THE SIXTH OF JUNE by Lionel Shapiro
Kirkus Star


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This is a love story told against a war background -- and exceptionally well done on both scores. The situation is one that must have confronted countless men and women during the years of war, when the emotional values of home took on unreality and remoteness, and the immediacy of new experiences took precedence. The pattern is as old as humanity, but Lionel Shapiro has told the story with poignant comprehension of the agony of divided loyalties, the sharpness of the realization of betrayal, the reasoned acceptance of ultimate acknowledgement of fundamental claims. Brad Parker, heir apparent to the newspaper empire of his father-in-law, has been transferred to a staff job in the European theatre, from what threatened to become an instructor's job in the states where he had trained for parachute troops. Jane, his wife, sensed his relief, his eagerness to escape -- and when later he fell in love with an English girl, she knew something had happened to their relationship. But the immediate story is that of Brad's and Valerie's love, complicated by their deeply rooted loyalties to older claims- Jane, whom Brad sincerely loved; John Wynter, Commando, in Valerie's case, once her army father's aide, always her worshipful, inarticulate suitor. Brad's values were confused; he dared not face his passive acceptance of safe staff jobs -- in London, in North Africa, back again in London- as anything but taking what came his way, until a Congressional junket brought his home town congressman to his base, and he learned that political wires had been pulled- political obligations lay ahead. Actually, however, it took the challenge of John Wynter's war record, his return, invalided home after being reported ""Missing"", to make Brad take the step to a request for active duty in a hazardous post- assignment to the company destined to take on the suicidal task of destroying the German observation post that threatened the beaches where the Normandy invasion would take place. That Wynter was reassigned to command that operation brought Brad-and behind the front Valerie- face to face with the need of decision. The war had done this to them- but both men survived- and the final choice was their own. The emotional values throughout are compassionately handled, without undue sentiment. The characters emerge as real people. The war background is superb reporting. Here is a book, written from the perspective of almost a decade, which has the immediacy of Eric Knight's memorable This Above All.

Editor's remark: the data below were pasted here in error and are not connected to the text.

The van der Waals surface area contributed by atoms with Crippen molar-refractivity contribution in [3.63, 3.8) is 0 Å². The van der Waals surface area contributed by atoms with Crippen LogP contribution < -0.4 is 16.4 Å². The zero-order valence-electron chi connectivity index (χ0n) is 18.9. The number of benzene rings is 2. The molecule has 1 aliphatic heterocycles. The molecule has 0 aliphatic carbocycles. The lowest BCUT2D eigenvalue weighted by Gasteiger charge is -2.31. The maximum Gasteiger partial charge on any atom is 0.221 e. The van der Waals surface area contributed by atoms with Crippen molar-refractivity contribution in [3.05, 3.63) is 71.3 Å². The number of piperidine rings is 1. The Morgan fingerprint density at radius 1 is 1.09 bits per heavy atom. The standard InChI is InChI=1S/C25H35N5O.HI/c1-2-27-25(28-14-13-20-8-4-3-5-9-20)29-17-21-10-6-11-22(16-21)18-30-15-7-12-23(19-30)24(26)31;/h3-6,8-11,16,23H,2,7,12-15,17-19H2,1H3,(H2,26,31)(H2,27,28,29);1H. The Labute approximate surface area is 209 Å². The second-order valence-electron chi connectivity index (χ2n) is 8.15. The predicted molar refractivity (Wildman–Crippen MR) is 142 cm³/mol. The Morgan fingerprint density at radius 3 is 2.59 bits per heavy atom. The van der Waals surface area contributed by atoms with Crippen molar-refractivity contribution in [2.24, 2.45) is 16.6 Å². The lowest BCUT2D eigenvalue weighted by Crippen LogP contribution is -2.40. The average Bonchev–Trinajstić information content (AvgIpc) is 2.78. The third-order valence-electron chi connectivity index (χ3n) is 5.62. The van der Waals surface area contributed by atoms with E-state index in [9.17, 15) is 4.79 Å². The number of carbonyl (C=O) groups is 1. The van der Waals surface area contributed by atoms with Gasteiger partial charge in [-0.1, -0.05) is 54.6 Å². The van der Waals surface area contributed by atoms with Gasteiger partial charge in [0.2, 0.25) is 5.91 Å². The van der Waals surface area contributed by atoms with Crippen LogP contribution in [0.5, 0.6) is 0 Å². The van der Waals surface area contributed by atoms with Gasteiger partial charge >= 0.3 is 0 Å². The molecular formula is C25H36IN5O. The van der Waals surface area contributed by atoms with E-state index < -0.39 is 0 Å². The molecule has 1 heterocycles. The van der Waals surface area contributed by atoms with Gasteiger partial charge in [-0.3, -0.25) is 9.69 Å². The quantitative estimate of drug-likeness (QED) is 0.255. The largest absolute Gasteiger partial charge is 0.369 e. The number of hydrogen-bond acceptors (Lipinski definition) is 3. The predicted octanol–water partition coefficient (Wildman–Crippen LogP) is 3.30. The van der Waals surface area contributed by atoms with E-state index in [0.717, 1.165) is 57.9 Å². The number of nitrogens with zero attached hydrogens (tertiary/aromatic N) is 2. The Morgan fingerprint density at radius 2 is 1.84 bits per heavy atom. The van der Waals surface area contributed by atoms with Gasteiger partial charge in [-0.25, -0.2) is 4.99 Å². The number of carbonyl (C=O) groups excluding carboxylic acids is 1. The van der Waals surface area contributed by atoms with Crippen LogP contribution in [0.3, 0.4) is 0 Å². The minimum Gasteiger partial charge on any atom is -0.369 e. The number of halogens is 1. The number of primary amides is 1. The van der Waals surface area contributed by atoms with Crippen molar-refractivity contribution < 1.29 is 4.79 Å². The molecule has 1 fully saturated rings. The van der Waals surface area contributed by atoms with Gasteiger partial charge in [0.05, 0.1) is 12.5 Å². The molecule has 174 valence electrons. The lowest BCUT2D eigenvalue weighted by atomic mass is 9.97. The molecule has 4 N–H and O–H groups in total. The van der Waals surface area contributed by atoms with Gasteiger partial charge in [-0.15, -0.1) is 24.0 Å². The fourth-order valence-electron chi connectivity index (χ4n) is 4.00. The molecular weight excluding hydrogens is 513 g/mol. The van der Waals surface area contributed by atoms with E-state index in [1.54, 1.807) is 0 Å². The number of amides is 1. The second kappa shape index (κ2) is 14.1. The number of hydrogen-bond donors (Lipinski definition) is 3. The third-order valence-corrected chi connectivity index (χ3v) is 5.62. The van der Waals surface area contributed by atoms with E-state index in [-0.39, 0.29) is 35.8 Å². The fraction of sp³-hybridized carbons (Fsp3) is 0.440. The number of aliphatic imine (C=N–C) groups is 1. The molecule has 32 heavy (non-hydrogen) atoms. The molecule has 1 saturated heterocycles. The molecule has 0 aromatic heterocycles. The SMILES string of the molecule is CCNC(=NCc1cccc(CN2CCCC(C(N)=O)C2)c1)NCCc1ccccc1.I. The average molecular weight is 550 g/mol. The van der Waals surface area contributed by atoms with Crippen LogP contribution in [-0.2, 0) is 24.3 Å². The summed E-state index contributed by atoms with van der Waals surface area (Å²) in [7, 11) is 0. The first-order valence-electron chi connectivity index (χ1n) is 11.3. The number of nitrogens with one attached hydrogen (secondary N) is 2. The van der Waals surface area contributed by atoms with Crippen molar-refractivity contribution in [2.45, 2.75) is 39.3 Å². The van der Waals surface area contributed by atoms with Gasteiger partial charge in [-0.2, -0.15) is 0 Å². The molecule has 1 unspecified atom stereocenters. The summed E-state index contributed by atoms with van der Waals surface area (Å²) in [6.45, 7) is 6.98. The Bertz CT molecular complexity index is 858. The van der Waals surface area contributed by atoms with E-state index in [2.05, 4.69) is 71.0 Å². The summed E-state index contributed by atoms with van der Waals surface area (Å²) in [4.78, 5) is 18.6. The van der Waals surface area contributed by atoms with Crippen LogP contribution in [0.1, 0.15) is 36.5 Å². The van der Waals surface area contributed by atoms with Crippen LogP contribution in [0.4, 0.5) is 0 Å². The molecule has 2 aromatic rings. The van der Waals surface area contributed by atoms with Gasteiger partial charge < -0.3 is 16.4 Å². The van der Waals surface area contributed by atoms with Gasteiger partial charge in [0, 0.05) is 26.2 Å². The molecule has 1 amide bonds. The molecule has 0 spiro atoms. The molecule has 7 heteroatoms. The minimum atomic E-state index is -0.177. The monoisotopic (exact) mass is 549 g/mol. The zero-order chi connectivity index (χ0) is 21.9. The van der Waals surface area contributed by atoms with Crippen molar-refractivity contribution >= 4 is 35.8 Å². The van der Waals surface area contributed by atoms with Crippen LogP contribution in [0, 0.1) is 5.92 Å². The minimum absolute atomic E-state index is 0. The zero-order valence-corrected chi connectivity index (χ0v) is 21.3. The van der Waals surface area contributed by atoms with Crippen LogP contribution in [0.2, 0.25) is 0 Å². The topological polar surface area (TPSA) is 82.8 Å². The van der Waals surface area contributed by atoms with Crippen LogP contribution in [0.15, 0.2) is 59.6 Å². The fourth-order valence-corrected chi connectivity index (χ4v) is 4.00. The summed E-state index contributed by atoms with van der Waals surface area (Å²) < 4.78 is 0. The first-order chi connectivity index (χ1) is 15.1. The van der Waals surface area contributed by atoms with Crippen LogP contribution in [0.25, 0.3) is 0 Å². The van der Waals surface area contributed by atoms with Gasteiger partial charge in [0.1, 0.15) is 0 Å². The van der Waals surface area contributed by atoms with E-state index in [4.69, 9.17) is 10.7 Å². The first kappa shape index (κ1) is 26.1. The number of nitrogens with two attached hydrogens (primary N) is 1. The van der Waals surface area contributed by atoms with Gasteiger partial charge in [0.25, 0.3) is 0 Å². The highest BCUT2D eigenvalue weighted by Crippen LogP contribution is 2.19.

Pub Date: Aug. 4th, 1955
Publisher: Doubleday